Withholdings And Confrontations
Two weeks before Christmas, Joan runs into Adam in Arcadia and wonders why he didn't tell her he was coming to visit. Third (and most probably last) tie in to my stories "Old Wounds" and "Time's A Great Healer". ONE SHOT.
This is the third (and last) tie-in to my stories "Old Wounds" and "Time's A Great Healer", both future fics that play nine years after Joan and Adam graduated high school. I am planning to write a sequel to those two stories, it'll probably become a trilogy at some point. And this is the third of the interludes that will set up part three.
A short note on the timeline. "Old Wounds" plays in January. "Time's A Great Healer" plays in March. The first interlude "Lightning And Thunder" plays in June, the second interlude "Dislocated" plays in August. This is December, two weeks before Christmas. The year is 2014, eight years after Joan, Adam and Grace's high school graduation.
thought I should post this now, it's been a while since I've written
it. I'm hoping for a few reviews from you, guys, because I have been
hit with major writer's block. I have now finished moving to my new
apartment and everything is finally set up and ready, so that I
actually have time again for puny things like fan fiction. But the muse
obviously stayed behind in the old apartment... I have been working on
part three of the trilogy, but I'm kinda stuck now. Anyone who wants to
nudge me into writing, go ahead. Maybe it'll help. Don't count on it,
These characters and settings are not mine. Nor am I claiming they are. They are property of CBS, Barbara Hall Productions, Sony or whoever else they might belong to. I'm not making any money out of this, although I wish I was.
I look up at his handsome face with the distinct nose as I have loosely slung my left arm around his waist as we're walking through downtown Arcadia. I take in his blond hair, which is, although short, just as straight and un-curly as mine—and I picture the piercing blue-grey eyes that go so well with it, because I can't see them from where I'm walking next to him.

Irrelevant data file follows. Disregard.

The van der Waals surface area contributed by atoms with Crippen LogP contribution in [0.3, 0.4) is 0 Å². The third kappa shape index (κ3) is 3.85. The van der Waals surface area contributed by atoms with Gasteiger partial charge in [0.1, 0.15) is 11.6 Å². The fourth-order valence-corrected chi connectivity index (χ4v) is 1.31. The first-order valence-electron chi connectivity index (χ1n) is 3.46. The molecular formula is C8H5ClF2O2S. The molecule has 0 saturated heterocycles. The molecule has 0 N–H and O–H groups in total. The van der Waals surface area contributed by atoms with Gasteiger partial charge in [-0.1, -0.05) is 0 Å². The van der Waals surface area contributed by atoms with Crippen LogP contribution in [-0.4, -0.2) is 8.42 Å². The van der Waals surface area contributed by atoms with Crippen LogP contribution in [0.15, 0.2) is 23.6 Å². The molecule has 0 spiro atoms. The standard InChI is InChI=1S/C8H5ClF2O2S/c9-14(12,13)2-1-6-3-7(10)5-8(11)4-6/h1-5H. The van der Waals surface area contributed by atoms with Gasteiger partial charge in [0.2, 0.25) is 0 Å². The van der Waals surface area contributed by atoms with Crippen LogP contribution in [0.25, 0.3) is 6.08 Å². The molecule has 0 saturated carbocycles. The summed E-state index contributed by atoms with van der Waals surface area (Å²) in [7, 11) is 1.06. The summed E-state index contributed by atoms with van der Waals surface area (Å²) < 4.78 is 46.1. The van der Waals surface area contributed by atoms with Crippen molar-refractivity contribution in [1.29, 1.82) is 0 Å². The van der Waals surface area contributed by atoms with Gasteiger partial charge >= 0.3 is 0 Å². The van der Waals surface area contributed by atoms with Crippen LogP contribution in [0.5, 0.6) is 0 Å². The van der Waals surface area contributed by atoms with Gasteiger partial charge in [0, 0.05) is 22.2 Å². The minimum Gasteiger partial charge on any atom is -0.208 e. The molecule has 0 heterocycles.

A smile briefly crosses my face, because I remember how Brad showed me what it meant to have a crush on someone, to fall in love with someone, to be in love with someone. Somehow I feel the sudden urge to skip and bounce up and down in the middle of the street and dance to that pop tune that has been stuck in my head ever since I heard it on the radio this morning.
"Hey, how about we grab something to eat?" he asks me, totally out of the blue. He has a way with being spontaneous. This irritates me sometimes, but then I should be the last person to be bothered when someone is spontaneous or impulsive—because who could be more impulsive than myself? But maybe that's why it bothers me so much, because I suddenly realize how unnerving that can be.
"Jo?" he asks I, looking at me.
Jane, Jo, JoJo. Why is that people feel the need to give me nicknames when my name is already short and monosyllabic? Why can't people just use my real name?
I look at him, saying, "I don't know. I'm not that hungry. I thought we were going to prepare those chicken breasts that we thawed overnight." My mind is already at work on what to do with the meat now. Can I maybe fry it to be eaten the next day? Can I put it back in the freezer? Throwing it away seems like such a waste. I don't like throwing food away when it's still good to be eaten.
"Forget the chicken, we can have that any day. I feel like having something..." Brad stops in front of the Greek restaurant we were just passing. "...Greek," he finishes the sentence, pointing animatedly at the entrance.